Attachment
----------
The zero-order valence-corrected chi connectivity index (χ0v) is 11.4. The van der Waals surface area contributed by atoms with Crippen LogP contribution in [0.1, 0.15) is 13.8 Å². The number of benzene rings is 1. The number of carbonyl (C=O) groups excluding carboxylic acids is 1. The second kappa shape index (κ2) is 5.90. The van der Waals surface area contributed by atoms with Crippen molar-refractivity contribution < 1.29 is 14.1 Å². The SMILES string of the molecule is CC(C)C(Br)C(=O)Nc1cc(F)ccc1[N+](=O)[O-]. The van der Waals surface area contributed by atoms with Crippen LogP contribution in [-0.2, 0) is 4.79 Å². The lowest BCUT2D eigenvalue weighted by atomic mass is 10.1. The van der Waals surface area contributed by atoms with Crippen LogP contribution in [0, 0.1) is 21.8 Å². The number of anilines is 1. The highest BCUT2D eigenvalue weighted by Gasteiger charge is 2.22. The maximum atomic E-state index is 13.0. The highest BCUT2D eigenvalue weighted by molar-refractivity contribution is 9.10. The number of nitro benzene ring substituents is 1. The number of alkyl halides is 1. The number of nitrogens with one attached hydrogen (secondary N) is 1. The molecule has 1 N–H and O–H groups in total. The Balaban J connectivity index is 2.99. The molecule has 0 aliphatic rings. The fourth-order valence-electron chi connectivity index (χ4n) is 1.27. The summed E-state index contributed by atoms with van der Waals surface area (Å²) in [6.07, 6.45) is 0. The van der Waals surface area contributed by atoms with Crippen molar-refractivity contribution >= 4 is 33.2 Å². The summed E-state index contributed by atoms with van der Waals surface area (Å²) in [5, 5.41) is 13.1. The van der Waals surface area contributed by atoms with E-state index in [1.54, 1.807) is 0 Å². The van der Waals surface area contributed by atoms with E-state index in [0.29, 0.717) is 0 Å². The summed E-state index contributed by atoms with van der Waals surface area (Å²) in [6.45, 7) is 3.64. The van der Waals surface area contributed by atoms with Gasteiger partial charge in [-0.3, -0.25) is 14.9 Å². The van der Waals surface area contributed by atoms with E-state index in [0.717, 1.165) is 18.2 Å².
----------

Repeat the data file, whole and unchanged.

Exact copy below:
The zero-order valence-corrected chi connectivity index (χ0v) is 11.4. The van der Waals surface area contributed by atoms with Crippen LogP contribution in [0.1, 0.15) is 13.8 Å². The number of benzene rings is 1. The number of carbonyl (C=O) groups excluding carboxylic acids is 1. The second kappa shape index (κ2) is 5.90. The van der Waals surface area contributed by atoms with Crippen molar-refractivity contribution < 1.29 is 14.1 Å². The SMILES string of the molecule is CC(C)C(Br)C(=O)Nc1cc(F)ccc1[N+](=O)[O-]. The van der Waals surface area contributed by atoms with Crippen LogP contribution in [-0.2, 0) is 4.79 Å². The lowest BCUT2D eigenvalue weighted by atomic mass is 10.1. The van der Waals surface area contributed by atoms with Crippen LogP contribution in [0, 0.1) is 21.8 Å². The number of anilines is 1. The highest BCUT2D eigenvalue weighted by Gasteiger charge is 2.22. The maximum atomic E-state index is 13.0. The highest BCUT2D eigenvalue weighted by molar-refractivity contribution is 9.10. The number of nitro benzene ring substituents is 1. The number of alkyl halides is 1. The number of nitrogens with one attached hydrogen (secondary N) is 1. The molecule has 1 N–H and O–H groups in total. The Balaban J connectivity index is 2.99. The molecule has 0 aliphatic rings. The fourth-order valence-electron chi connectivity index (χ4n) is 1.27. The summed E-state index contributed by atoms with van der Waals surface area (Å²) in [6.07, 6.45) is 0. The van der Waals surface area contributed by atoms with Crippen molar-refractivity contribution >= 4 is 33.2 Å². The summed E-state index contributed by atoms with van der Waals surface area (Å²) in [5, 5.41) is 13.1. The van der Waals surface area contributed by atoms with E-state index in [1.54, 1.807) is 0 Å². The van der Waals surface area contributed by atoms with E-state index in [0.29, 0.717) is 0 Å². The summed E-state index contributed by atoms with van der Waals surface area (Å²) in [6.45, 7) is 3.64. The van der Waals surface area contributed by atoms with Gasteiger partial charge in [-0.3, -0.25) is 14.9 Å². The van der Waals surface area contributed by atoms with E-state index in [0.717, 1.165) is 18.2 Å².